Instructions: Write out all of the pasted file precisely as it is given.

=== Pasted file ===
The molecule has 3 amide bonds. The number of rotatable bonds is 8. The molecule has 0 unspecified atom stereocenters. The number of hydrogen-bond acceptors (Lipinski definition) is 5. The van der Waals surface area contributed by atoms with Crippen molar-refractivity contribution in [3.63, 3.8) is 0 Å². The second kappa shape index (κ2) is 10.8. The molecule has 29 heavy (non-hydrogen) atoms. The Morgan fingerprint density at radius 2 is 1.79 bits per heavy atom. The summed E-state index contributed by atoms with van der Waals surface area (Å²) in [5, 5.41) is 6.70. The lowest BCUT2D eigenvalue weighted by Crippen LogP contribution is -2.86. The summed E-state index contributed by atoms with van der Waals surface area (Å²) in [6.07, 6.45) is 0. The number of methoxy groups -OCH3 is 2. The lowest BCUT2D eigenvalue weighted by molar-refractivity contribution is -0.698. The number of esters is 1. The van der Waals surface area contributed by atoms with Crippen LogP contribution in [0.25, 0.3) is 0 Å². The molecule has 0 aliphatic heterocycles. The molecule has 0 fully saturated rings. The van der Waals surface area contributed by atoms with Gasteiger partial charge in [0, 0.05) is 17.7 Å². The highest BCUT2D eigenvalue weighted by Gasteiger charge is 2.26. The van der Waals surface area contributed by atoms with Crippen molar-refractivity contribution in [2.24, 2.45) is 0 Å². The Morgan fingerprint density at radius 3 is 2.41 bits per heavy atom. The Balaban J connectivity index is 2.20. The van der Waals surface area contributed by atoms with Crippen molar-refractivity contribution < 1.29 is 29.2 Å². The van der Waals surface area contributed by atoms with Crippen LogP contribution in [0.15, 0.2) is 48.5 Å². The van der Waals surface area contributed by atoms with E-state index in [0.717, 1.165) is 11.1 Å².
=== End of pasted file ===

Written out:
The molecule has 3 amide bonds. The number of rotatable bonds is 8. The molecule has 0 unspecified atom stereocenters. The number of hydrogen-bond acceptors (Lipinski definition) is 5. The van der Waals surface area contributed by atoms with Crippen molar-refractivity contribution in [3.63, 3.8) is 0 Å². The second kappa shape index (κ2) is 10.8. The molecule has 29 heavy (non-hydrogen) atoms. The Morgan fingerprint density at radius 2 is 1.79 bits per heavy atom. The summed E-state index contributed by atoms with van der Waals surface area (Å²) in [5, 5.41) is 6.70. The lowest BCUT2D eigenvalue weighted by Crippen LogP contribution is -2.86. The summed E-state index contributed by atoms with van der Waals surface area (Å²) in [6.07, 6.45) is 0. The number of methoxy groups -OCH3 is 2. The lowest BCUT2D eigenvalue weighted by molar-refractivity contribution is -0.698. The number of esters is 1. The van der Waals surface area contributed by atoms with Crippen LogP contribution in [0.25, 0.3) is 0 Å². The molecule has 0 aliphatic heterocycles. The molecule has 0 fully saturated rings. The van der Waals surface area contributed by atoms with Gasteiger partial charge in [0, 0.05) is 17.7 Å². The highest BCUT2D eigenvalue weighted by Gasteiger charge is 2.26. The van der Waals surface area contributed by atoms with Crippen molar-refractivity contribution in [2.24, 2.45) is 0 Å². The Morgan fingerprint density at radius 3 is 2.41 bits per heavy atom. The Balaban J connectivity index is 2.20. The van der Waals surface area contributed by atoms with Crippen molar-refractivity contribution < 1.29 is 29.2 Å². The van der Waals surface area contributed by atoms with Crippen LogP contribution in [0.15, 0.2) is 48.5 Å². The van der Waals surface area contributed by atoms with E-state index in [0.717, 1.165) is 11.1 Å².